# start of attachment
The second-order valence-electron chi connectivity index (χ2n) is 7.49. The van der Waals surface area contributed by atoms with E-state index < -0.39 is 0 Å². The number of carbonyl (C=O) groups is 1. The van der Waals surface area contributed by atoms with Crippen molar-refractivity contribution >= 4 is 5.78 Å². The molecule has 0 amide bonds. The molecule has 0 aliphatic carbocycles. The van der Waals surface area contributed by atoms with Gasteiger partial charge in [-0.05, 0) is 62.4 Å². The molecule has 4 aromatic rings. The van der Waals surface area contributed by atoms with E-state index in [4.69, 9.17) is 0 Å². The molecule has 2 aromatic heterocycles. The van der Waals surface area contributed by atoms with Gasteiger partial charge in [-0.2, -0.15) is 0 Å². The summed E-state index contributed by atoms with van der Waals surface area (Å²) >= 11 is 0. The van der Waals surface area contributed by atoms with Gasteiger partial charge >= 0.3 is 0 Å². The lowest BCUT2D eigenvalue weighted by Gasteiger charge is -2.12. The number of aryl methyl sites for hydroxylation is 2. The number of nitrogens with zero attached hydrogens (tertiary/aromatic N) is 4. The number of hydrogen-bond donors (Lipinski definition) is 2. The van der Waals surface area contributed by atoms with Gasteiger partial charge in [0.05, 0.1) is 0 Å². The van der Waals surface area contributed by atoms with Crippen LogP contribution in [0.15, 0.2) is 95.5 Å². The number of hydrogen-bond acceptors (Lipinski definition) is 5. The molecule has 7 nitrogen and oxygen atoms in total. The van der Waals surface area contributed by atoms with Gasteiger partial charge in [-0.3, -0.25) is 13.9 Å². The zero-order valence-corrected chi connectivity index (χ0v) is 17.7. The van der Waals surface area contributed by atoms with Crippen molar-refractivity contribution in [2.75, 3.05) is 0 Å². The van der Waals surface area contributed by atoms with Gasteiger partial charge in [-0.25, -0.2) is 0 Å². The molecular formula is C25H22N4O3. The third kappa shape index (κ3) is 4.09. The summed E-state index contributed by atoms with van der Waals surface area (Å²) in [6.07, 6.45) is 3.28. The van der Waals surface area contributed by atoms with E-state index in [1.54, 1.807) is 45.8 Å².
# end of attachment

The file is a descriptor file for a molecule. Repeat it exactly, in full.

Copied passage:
The second-order valence-electron chi connectivity index (χ2n) is 7.49. The van der Waals surface area contributed by atoms with E-state index < -0.39 is 0 Å². The number of carbonyl (C=O) groups is 1. The van der Waals surface area contributed by atoms with Crippen molar-refractivity contribution >= 4 is 5.78 Å². The molecule has 0 amide bonds. The molecule has 0 aliphatic carbocycles. The van der Waals surface area contributed by atoms with Gasteiger partial charge in [-0.05, 0) is 62.4 Å². The molecule has 4 aromatic rings. The van der Waals surface area contributed by atoms with E-state index in [4.69, 9.17) is 0 Å². The molecule has 2 aromatic heterocycles. The van der Waals surface area contributed by atoms with Gasteiger partial charge in [-0.2, -0.15) is 0 Å². The summed E-state index contributed by atoms with van der Waals surface area (Å²) >= 11 is 0. The van der Waals surface area contributed by atoms with Gasteiger partial charge >= 0.3 is 0 Å². The lowest BCUT2D eigenvalue weighted by Gasteiger charge is -2.12. The number of aryl methyl sites for hydroxylation is 2. The number of nitrogens with zero attached hydrogens (tertiary/aromatic N) is 4. The number of hydrogen-bond donors (Lipinski definition) is 2. The van der Waals surface area contributed by atoms with Gasteiger partial charge in [0.05, 0.1) is 0 Å². The van der Waals surface area contributed by atoms with Crippen LogP contribution in [0.15, 0.2) is 95.5 Å². The number of hydrogen-bond acceptors (Lipinski definition) is 5. The molecule has 7 nitrogen and oxygen atoms in total. The van der Waals surface area contributed by atoms with Gasteiger partial charge in [-0.3, -0.25) is 13.9 Å². The zero-order valence-corrected chi connectivity index (χ0v) is 17.7. The van der Waals surface area contributed by atoms with Crippen molar-refractivity contribution in [2.75, 3.05) is 0 Å². The van der Waals surface area contributed by atoms with Gasteiger partial charge in [-0.25, -0.2) is 0 Å². The molecular formula is C25H22N4O3. The third kappa shape index (κ3) is 4.09. The summed E-state index contributed by atoms with van der Waals surface area (Å²) in [6.07, 6.45) is 3.28. The van der Waals surface area contributed by atoms with E-state index in [1.54, 1.807) is 45.8 Å².